I wonder sometimes if they are really little children or angels sent by Almighty on earth. The perplexity fades away slowly when they exhibit emotions which are very much human. They have their own lilliputian way of ad-lib expressionism. The emotional make up of which is too familiar and strange simultaneously. Familiar as it is not unpredictable like grown ups – strange as it is magically dexterous and shrewd. Yet the blend looks completely natural as the flow of emotions is ostentatious and unpretentious at the same time. With time they learn to act like adults but their reactions portray their strangeness to the mature world around them.
A display of extraordinary deviation from the adult behavior is absolute fearlessness, perhaps because of the raw energy that they inherently possess in mammoth amounts. It also proves the psychological hypothesis that fears are not inherent yet we let ourselves trained to be afraid by internal and external agents. Another surprising feature of their disposition is absolute and selfless love. They simply do not know how to hate – the notion is totally alien to their physiological patterns. In short they are the shadow of original and impure matter of creation – which might be the nature’s way of reminding us how far we have deviated from the standard.
As parents, we fall into believing almost instinctively at subconscious level that our children are because of us. Which may be true in a hackneyed sense, yet in a realistic sense, nature uses us to bring them into this world. They have to face their own pitfalls, conquer their own heights and get stuck in their own quagmires as they naturally proceed to grow up. Heading towards the unknown terminus, they have their own labyrinths to navigate through and completely strange puzzles to solve. It is true that we share the same genetic make up with our children but do not own and predict their destinies. We as parents generally fail to overcome the urge that our child’s future must trace the not-so-well-trodden tracks of our past. This urge is a process, dynamics of which are dictated by a myriad of intangible inputs like the glow of their eyes, the sound of their giggles, touch of their rubber skins and warmth of their arms when they cling to us. The outputs of this transformational process are high expectations, desires to exercise control, excessive possessiveness and most importantly desperation, when they fail to achieve what we want. Those of us who overcome the negatives of this emotional quandary are exceptional human beings beyond doubt.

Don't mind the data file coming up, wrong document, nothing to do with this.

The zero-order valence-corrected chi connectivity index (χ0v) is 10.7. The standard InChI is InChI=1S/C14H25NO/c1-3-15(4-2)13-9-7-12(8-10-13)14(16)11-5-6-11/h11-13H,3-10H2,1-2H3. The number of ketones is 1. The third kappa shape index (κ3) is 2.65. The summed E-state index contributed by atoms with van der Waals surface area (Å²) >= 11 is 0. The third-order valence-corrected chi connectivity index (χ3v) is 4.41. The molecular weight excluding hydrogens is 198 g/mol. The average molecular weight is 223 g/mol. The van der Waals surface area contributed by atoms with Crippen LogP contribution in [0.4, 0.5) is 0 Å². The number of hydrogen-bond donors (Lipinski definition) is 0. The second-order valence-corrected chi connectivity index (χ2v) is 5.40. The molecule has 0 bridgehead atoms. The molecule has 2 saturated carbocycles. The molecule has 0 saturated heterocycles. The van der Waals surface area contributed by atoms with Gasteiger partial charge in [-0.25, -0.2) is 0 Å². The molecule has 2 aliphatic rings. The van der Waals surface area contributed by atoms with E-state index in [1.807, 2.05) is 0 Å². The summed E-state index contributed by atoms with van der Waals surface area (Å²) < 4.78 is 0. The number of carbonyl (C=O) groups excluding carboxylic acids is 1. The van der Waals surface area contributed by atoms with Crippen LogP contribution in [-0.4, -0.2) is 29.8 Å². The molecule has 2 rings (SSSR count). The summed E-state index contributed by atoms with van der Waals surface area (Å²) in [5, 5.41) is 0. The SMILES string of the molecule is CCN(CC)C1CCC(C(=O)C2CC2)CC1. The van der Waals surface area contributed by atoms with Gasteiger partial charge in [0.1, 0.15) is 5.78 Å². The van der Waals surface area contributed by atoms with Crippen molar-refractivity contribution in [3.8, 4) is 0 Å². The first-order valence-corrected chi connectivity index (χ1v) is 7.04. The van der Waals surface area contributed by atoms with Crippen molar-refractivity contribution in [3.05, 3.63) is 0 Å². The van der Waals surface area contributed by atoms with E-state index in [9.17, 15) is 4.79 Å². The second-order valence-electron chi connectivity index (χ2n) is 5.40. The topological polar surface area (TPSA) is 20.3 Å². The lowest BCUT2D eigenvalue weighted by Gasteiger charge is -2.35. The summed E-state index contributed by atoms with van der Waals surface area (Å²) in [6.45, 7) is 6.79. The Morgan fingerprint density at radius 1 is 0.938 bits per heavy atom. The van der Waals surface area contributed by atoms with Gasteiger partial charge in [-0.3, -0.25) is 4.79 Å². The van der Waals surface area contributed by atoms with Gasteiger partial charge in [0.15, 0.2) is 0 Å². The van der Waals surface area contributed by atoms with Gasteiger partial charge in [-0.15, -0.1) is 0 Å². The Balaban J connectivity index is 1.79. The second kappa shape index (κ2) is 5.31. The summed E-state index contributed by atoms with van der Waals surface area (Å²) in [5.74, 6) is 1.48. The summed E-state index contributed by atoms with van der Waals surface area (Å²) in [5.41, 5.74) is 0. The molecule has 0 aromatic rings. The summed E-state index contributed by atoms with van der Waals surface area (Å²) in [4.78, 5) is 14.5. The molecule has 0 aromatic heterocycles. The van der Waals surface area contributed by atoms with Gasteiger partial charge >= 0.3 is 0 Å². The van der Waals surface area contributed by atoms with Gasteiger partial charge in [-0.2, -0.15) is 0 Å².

The extremes of this behavior are the manifestations of conscious and subconscious drivers. At one extreme plays the desire to hit the bull in the eye and on other lies the belief that we could have chosen not to take the aim. The borderline notion that we had the ultimate choice to bring our children to this spatial reality and can lead their course to the other one is completely subjective and false. On one hand its a paradoxical trap to which we actually fall prey and at the same time, – the most difficult testing ground for human faith. A glaring example is uncontrollable grief of the one who loses a child. The deprivation is certainly incomparable to any material loss. Yet the absoluteness that humans tend to attach with this spontaneous feeling of loss is philosophically wrong. At the end we can only lose what is ours…
Your children are not your children.
They are the sons and daughters of Life’s longing for itself.
They come through you but not from you,
And though they are with you, yet they belong not to you.
You may give them your love but not your thoughts.
For they have their own thoughts.
You may house their bodies but not their souls,
For their souls dwell in the house of tomorrow, which you cannot visit,
not even in your dreams.
You may strive to be like them, but seek not to make them like you.
For life goes not backward nor tarries with yesterday.
You are the bows from which your children as living arrows are sent forth.
The archer sees the mark upon the path of the infinite, and He bends you
with His might that His arrows may go swift and far.
Let your bending in the archer’s hand be for gladness;
For even as he loves the arrow that flies, so He loves also the bow that is stable.
1. Khalil Gibran, On Children, The Prophet.